New York, NY – Today marks the first day of Hanukkah, a Jewish holiday that commemorates the rededication of the Temple by the Maccabees after its desecration by the Syrians. The festival, which lasts for eight nights, will end on Christmas Eve as the people celebrating Hanukkah will take down their menorahs and those who celebrate Christmas will be getting ready to unwrap presents.

Most business will be closed on Christmas, even ones like Target and Walmart, but some companies must keep their doors open to hold onto international clients. Around this time every year, the bosses of these companies must do the impossible: somehow asks the Jewish employees if they can work on Christmas, without targeting them specifically for compliance reasons. For Rick Hamilton, a CEO of one of the finer stock exchange firms in Chicago, his time came today.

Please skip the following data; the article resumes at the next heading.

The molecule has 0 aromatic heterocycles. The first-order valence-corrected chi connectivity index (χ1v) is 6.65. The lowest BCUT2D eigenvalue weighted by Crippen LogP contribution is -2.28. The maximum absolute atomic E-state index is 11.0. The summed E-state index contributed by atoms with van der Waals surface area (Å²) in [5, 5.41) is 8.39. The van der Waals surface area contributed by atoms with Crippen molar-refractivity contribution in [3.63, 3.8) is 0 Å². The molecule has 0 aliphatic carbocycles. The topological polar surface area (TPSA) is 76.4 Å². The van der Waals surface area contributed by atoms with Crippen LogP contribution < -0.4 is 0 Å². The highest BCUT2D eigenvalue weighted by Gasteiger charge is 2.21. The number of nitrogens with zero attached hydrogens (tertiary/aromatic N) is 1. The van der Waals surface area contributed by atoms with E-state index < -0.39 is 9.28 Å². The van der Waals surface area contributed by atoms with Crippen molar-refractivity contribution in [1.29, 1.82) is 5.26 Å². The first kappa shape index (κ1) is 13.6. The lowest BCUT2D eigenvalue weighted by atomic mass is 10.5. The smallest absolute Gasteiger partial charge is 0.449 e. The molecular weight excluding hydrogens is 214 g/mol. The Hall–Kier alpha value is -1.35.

From the moment Hamilton woke up this morning, he was trying out different ways to approach his Jewish employee, Zach Weinstein. While showering, he practiced; while driving to work, he practiced; on the elevator, he practiced; and all the way throughout the day, he practiced. Around 5:00, the CEO made his way over to Weinstein’s cubicle to ask him. He started a casual conversation with his employee, although Zach knew what the whole point of the conversation was. Before Hamilton could even spit out the question, Weinstein told him he would work on Christmas.

“There’s a lot of tough parts that come with my job here,” Hamilton told us. “I handle a lot of money and any day, anything can happen. However, the hardest part of my job is definitely trying to appropriately ask my one Jewish employee if he doesn’t mind holding down the office on Christmas day.”